We reported on the first instance decision of the following case in the November 2006 edition of our Updater.
In this case, the parties had agreed to mediate and the court ordered the parties’ experts to produce a statement of the issues on which they agreed and on which they disagreed under Civil Procedure Rule (“CPR”) 35.12. The mediation failed; the claimant sought to amend its claim by referring to the experts’ statement; and the defendant sought to prevent the claimant from so doing on the grounds that the experts’ statement was privileged.
Robert and KarenAird v Prime Meridian  EWCA Civ 1866
The trial judge’s reasoning and his conclusion was that, whilst ordinarily a statement ordered by the court for the purpose of a court hearing would not be privileged, in this particular case it was privileged because (amongst other things) the judge’s order requiring the experts’ statement was made only because of the mediation; the judge making the order did not think that he was making a conventional order under CPR 35.12; and both the claimant’s solicitor and expert clearly thought that the statement was for mediation only.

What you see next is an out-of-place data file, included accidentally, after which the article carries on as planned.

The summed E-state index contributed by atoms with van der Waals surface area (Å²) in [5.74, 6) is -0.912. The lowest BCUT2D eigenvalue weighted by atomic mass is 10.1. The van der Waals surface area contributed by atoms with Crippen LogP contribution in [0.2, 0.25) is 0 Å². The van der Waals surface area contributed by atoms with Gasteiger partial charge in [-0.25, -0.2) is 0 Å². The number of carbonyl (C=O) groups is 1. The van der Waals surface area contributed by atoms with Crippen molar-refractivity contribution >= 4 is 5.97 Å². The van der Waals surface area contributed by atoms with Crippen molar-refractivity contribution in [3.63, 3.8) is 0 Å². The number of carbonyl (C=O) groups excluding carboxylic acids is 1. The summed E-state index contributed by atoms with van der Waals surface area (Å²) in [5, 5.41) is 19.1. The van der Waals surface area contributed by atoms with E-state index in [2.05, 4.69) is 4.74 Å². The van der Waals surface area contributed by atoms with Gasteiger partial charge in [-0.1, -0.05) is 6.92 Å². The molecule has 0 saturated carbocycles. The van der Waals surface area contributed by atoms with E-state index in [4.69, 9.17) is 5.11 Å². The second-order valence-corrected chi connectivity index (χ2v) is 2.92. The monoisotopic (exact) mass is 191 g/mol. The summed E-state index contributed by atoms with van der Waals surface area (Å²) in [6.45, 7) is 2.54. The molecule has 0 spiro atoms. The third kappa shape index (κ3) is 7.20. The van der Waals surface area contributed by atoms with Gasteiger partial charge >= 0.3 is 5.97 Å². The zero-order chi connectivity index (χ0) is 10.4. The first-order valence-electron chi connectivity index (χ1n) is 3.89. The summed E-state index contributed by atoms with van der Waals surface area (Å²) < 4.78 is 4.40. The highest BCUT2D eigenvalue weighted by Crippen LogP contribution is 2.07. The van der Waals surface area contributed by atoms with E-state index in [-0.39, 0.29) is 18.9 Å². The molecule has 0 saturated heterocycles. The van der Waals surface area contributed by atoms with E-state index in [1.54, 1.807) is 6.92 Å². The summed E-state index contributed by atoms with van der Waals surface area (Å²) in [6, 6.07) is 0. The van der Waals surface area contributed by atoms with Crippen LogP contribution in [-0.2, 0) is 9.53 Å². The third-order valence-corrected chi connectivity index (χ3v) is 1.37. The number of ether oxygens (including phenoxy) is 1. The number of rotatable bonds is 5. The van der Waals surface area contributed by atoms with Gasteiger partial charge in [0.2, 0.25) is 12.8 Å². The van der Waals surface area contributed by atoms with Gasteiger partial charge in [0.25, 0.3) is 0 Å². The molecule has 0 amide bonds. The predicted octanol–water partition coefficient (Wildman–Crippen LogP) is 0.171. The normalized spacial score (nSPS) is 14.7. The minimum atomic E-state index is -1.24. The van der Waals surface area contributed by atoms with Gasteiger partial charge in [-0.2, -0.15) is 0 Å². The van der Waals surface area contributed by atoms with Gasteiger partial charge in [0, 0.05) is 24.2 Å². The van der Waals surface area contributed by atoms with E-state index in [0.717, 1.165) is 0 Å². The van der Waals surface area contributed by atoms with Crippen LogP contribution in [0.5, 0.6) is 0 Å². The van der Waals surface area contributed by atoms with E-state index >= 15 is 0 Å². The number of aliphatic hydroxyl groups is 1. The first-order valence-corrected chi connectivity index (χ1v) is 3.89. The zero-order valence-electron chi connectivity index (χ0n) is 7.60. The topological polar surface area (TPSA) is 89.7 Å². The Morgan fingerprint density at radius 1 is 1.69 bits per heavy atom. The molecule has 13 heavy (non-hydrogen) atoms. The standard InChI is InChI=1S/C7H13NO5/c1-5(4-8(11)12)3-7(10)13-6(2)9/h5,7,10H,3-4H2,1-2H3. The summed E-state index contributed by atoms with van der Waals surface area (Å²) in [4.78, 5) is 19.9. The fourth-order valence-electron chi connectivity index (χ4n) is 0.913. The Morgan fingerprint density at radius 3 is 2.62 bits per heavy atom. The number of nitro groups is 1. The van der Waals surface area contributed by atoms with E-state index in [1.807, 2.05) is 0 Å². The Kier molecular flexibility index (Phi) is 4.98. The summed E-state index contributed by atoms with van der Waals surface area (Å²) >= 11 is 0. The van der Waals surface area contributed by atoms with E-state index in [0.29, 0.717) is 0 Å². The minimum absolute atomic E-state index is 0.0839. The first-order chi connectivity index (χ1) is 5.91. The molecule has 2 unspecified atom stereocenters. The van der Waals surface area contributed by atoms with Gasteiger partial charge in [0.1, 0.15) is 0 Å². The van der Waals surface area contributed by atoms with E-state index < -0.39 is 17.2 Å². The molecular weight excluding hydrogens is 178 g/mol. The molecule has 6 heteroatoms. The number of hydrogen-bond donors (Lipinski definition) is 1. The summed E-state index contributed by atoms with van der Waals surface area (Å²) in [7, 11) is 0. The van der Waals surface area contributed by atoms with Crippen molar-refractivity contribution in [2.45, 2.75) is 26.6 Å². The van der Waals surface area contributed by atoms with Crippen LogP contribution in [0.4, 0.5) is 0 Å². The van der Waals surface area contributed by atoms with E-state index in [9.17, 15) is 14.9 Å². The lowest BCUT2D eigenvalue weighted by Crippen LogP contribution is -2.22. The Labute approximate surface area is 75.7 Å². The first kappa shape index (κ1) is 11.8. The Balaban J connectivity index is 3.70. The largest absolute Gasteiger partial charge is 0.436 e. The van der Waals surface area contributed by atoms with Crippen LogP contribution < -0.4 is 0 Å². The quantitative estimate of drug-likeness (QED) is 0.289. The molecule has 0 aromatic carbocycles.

The Court of Appeal’s analysis
The Court of Appeal held that both the judge’s reasoning and his conclusion were wrong. It was not in dispute that the order was made with mediation in mind. However, the order was in a conventional form for an order under CPR 35.12 (not least because the court had no power to make an order for the purposes of the mediation). The order should have been construed objectively. The views of the judge who had made the order and the intentions of the claimant were immaterial. The experts’ statement was a joint statement made pursuant to CPR 35.12 and, as such, was not privileged.
Thus, the trial judge’s focus on the issue as to when the court will remove a “tag” of privilege was wrong, because there was no such test where the statement was not privileged in the first place.